On February 26, 2014, the Centers for Disease Control and Prevention (CDC) released a report Intimate Partner Violence in the United States- 2010.  The National Sexual Violence Resource provides this set of talking points for highlights on the findings related to sexual violence. For more information on emerging sexual violence research visit the NSVRC xCHANGE forum. A brief summary comparing NISVS to previous national surveys is available at:  National Research on Sexual Violence A Look to the Future

This series of four guides was originally developed for OVC and the grantees who received funding to serve victims of human trafficking. The guides have since been adapted for use by other grantees and organizations that provide programs for victims of any type of crime.

The guides include:

Guide to Performance Measurement and Program Evaluation
Guide to Conducting a Needs Assessment
Guide to Hiring a Local Evaluator
Guide to Protecting Human Subjects

 

In April 2007, WHO held an expert meeting on preventing intimate partner violence and sexual violence. WHO produced a background paper for the meeting. The paper explores what can be done to prevent violence against adolescent and adult women that occurs within intimate relationships, and sexual violence that occurs outside intimate relationships.

In a public health framework, primary prevention means reducing the number of new instances of intimate-partner violence and sexual violence by intervening before any violence occurs. Program and research in primary prevention has lagged efforts in secondary and tertiary prevention, which focus on people who are at risk or already have suffered violence. This background paper helps to close that gap and is the basis for a guideline on intimate partner and sexual violence prevention currently being prepared by WHO, CDC, and the London School of Hygiene and Tropical Medicine.
Primary prevention of intimate-partner violence and sexual violence: Background paper for WHO expert meeting May 2–3, 2007

This document identifies how the crimes of rape and sexual violence must, as a requirement of its own statute and a matter of international human rights law, be interpreted and applied with equality between men and women by the International Criminal Court (the Court). The Court has yet to rule on this matter in its jurisprudence.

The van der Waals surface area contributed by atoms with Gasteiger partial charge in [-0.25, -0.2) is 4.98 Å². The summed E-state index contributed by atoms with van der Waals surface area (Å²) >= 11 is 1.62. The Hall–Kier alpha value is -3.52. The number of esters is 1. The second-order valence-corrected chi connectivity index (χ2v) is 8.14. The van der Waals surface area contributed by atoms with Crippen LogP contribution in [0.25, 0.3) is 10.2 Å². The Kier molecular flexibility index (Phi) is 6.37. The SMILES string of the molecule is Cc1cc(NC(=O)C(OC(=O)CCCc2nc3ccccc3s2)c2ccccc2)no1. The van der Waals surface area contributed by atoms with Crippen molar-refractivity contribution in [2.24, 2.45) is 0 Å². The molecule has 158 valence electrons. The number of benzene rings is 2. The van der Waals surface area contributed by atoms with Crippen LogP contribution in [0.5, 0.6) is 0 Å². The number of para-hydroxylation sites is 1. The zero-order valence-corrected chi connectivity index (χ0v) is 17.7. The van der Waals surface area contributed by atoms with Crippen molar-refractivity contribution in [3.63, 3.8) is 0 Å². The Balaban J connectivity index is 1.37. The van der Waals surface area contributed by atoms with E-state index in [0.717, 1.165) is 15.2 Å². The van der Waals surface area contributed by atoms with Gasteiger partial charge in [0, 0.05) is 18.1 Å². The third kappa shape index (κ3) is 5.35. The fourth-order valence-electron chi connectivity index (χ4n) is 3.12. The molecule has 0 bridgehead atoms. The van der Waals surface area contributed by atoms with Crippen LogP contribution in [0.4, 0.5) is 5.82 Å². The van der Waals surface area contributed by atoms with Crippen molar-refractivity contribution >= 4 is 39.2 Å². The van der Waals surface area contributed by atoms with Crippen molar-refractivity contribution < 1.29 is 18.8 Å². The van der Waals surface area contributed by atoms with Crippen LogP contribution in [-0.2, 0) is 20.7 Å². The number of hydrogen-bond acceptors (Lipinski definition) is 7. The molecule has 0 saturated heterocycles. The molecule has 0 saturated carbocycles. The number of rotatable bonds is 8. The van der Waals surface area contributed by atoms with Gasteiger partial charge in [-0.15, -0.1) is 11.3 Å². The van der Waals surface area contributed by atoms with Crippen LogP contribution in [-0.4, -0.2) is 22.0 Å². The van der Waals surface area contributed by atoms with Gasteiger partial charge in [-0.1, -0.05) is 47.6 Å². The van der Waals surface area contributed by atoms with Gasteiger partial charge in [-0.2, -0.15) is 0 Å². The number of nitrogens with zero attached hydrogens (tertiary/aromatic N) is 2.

This booklet, designed for youth, discusses sexual violence and intimate partner abuse. It suggests ways to evaluate the status of a relationship and how to get involved if you are concerned about someone else's relationship.

Read this booklet.

The purpose of this special collection is to provide resources and an introduction to reproductive justice, focusing particularly on the connections between the elimination of reproductive oppression and domestic and sexual violence. Included is a basic definition of reproductive justice, information about the development and the history of the Reproductive Justice Movement, and related resources. Highlighted in this collection are resources that relate to the holistic well-being of women, families, and communities as it pertains to violence against women and reproductive rights and health. "Reproductive Justice & Violence Against Women: Understanding the Intersections" makes connections between the Reproductive Justice Movement and the Sexual Violence and Domestic Violence Movements in the United States to demonstrate the necessity of collaboration. This collection was developed by the National Sexual Violence Resource Center, the National Resource Center on Domestic Violence, and the Women of Color Network. Additional resources, including book titles, articles, reports, and journals, can be found by browsing the library at the National Sexual Violence Resource Center or sending information requests to resources@nsvrc.org.

This paper discusses joint approaches in intimate partner violence and sexual violenceprimary prevention. Advocates can learn about strategies for advancing both issues, working with funders and state coalitions, and how to support those implementing dual issue strategies.

View this paper.

The Winter 2010 edition of WCSAP's newsletter focuses on working with LGBTIQ survivors.  Articles focus on creating safe space, interrupting problematic language, and SANE protocol for working individuals who identify as LGBTIQ.

Access: Setting the Stage: Strategies for Supporting LGBTIQ Survivors

Sexual violence & individuals who identify as LGBTQ is an information packet containing nearly a dozen resources focused on serving, engaging, and collaborating with individuals and communities who identify as lesbian, gay, bisexual, transgender, queer or questioning (LGBTQ).  The packet contains resources to support counselors, advocates, preventionists, technical assistance providers, and allied professionals committed to affirming all individuals and communities. The goals of this packet it to provide resources that will both strengthen work already being done, as well as assist organizations in discovering a place to begin program development.

This packet includes an Annotated Bibliography, a Research Brief, a Resource List, and guides on Talking about Gender & Sexuality, Creating Inclusive Agencies, the Process of Coming Out, the Impact of Discrimination, Hate & Bias-Motivated Crimes, the Impact on Individuals & Communities, Sexual Harassment & Bullying of Youth, and Transformative Prevention Programming.

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